An NRA poster picturing a bald eagle is taped to the glass door of his office. He started as a lawyer, dabbling in everything from commercial land to trying to block the deportation of an illegal immigrant, before seguing into selling guns.
When his daughter graduated with a business degree from Texas A&M, Burdett figured she would move somewhere cosmopolitan like Dallas and work in a downtown high-rise. She instead went to work in the store, built her own AR-15 out of spare parts and used it to join what her father described as the “let's-go-pig-hunting-tonight circuit.” Those feral hog hunts often include high-powered rifles as well as night-vision goggles.
“The other thing is, shooting is fun. It really is,” Burdett said.
Many think so. Smith, the mechanical engineer, said that includes teenage girls. At national shooting competitions, Smith has run into a group of girls around 13 or 14 years old who call themselves “The Pink Ladies,” firing high-powered rifles at targets. He also recalls meeting Australians, whose country bans guns, who told him, “I love to shoot, so I'm going to the U.S.”
Others add safety to the list of reasons for allowing people easy access to guns.
“To me it's obvious — the more people that have guns, or at least in their homes, it's more of a criminal deterrent,” said Bill Moos, a local taxidermist in the small town of Bryan, near College Station. Moos, who owns more than 30 guns, can be spotted any given morning, prowling his roughly 40-acre (16-hectare) ranch with his dogs and a shotgun slung over his shoulder.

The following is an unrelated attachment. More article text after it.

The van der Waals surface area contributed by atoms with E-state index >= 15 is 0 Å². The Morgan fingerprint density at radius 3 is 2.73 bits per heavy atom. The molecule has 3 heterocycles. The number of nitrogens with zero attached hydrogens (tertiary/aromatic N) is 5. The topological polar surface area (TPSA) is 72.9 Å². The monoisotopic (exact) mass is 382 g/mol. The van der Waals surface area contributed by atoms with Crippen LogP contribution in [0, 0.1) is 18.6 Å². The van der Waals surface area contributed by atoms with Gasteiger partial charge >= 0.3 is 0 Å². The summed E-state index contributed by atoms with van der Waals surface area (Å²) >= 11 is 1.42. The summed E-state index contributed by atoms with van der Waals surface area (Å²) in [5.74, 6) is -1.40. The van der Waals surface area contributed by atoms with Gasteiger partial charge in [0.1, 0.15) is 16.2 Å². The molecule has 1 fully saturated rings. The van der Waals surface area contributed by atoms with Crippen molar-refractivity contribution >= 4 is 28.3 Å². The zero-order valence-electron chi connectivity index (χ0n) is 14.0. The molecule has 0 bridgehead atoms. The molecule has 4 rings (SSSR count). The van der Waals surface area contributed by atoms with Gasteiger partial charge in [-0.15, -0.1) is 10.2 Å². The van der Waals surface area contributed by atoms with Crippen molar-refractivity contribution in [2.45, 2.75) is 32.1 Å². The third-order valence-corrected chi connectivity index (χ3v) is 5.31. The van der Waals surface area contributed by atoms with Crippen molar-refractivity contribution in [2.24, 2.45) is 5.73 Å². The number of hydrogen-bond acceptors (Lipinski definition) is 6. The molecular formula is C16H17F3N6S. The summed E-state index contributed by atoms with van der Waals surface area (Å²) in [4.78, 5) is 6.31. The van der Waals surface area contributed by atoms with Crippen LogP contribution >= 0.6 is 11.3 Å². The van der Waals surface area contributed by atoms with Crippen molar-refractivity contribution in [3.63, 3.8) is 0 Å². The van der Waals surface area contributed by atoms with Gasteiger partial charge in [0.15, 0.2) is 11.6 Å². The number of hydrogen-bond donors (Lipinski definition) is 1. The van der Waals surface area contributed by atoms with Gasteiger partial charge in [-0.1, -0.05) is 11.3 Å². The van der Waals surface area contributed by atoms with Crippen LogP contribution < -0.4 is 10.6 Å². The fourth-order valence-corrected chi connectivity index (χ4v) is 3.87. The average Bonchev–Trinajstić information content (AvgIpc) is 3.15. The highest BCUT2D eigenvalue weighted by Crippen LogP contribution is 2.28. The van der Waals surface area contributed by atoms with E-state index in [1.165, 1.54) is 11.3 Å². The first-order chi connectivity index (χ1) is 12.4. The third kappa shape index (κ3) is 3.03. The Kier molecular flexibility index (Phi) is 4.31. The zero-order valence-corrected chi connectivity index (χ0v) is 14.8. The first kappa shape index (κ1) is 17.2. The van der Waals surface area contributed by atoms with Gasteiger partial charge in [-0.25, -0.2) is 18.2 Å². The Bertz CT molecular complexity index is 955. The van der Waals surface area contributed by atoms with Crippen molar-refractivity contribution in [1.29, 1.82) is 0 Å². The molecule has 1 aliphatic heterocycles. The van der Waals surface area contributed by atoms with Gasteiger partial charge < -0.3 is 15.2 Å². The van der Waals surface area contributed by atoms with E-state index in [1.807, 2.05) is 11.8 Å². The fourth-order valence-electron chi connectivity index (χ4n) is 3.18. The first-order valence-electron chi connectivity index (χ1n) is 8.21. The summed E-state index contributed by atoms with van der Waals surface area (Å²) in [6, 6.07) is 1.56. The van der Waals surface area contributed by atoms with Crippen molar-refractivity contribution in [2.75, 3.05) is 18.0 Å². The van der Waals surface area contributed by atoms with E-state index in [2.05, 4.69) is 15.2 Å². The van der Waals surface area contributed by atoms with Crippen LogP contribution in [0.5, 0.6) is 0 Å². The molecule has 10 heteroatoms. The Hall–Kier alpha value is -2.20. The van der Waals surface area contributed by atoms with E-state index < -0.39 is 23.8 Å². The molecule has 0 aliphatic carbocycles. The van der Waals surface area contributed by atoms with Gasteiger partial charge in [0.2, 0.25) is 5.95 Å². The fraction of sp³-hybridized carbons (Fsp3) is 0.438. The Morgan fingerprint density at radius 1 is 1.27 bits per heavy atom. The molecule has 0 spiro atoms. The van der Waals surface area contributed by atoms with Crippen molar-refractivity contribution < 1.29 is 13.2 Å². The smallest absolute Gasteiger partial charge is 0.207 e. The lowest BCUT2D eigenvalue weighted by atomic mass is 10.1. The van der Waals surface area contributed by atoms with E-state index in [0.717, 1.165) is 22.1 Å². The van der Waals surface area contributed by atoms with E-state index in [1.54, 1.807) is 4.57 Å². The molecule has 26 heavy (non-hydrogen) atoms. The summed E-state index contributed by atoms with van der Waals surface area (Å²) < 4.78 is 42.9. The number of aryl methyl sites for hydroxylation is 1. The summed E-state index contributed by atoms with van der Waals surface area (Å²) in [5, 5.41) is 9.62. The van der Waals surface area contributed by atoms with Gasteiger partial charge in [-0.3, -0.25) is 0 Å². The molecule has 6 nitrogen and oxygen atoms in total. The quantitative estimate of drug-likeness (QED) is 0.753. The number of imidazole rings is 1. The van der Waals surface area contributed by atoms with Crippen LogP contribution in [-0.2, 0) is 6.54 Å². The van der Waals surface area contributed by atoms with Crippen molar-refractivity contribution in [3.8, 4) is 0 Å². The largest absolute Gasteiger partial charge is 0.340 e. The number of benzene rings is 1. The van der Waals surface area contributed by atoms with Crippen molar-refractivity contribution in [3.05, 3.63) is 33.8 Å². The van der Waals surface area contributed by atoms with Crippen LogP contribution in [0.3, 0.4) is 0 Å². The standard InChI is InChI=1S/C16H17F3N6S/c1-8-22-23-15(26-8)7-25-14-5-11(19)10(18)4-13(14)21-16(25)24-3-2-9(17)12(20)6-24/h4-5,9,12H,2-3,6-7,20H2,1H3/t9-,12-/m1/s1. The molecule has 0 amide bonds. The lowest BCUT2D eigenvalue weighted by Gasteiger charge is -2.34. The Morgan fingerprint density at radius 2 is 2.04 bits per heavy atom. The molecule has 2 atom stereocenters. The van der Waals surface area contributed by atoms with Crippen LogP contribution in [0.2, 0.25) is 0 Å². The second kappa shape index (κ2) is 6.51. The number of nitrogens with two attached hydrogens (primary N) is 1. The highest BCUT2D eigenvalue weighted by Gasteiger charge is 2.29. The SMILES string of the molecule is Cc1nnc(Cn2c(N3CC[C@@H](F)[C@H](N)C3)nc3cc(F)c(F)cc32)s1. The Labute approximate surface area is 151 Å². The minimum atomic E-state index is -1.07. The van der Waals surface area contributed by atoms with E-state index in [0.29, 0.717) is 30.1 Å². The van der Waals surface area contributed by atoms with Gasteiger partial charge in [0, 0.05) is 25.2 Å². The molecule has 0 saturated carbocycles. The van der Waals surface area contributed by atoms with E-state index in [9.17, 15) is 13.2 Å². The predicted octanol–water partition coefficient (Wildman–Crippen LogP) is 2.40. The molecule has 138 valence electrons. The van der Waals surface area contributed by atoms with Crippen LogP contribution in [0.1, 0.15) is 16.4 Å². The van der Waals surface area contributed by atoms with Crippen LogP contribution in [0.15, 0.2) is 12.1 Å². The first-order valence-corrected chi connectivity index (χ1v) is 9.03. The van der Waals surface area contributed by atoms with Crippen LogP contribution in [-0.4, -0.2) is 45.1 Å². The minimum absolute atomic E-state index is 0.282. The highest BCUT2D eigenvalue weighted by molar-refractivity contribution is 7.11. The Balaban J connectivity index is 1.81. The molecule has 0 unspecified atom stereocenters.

He tells a story of standing in the post office one day and hearing about a suspect driving around, wanted by the police. He thought of the woman behind the counter near him.
“My first thought was, `How are you going to protect yourself?' Does she have a gun, in case someone tries to rob her?” he said. “It's the first thing you think of: How are you going to defend yourself?”
On the television in the corner of his workshop, above a stuffed gray fox and a clutch of animal jawbones dangling on a ring like a set of keys, Obama is holding his first press conference since the Connecticut tragedy. He's promising to send Congress legislation tightening gun laws and urging them to reinstate a ban on military-style assault weapons, like the one used by Lanza.
Moos turns down the volume.
“I guess it's something you get used to,” he said of guns. “That you grow up around, and you enjoy them, and you accept the fact that you can own. It's a privilege. It's a whole different way of life. I guess I don't need three pick-ups and a Corvette. But I have them.”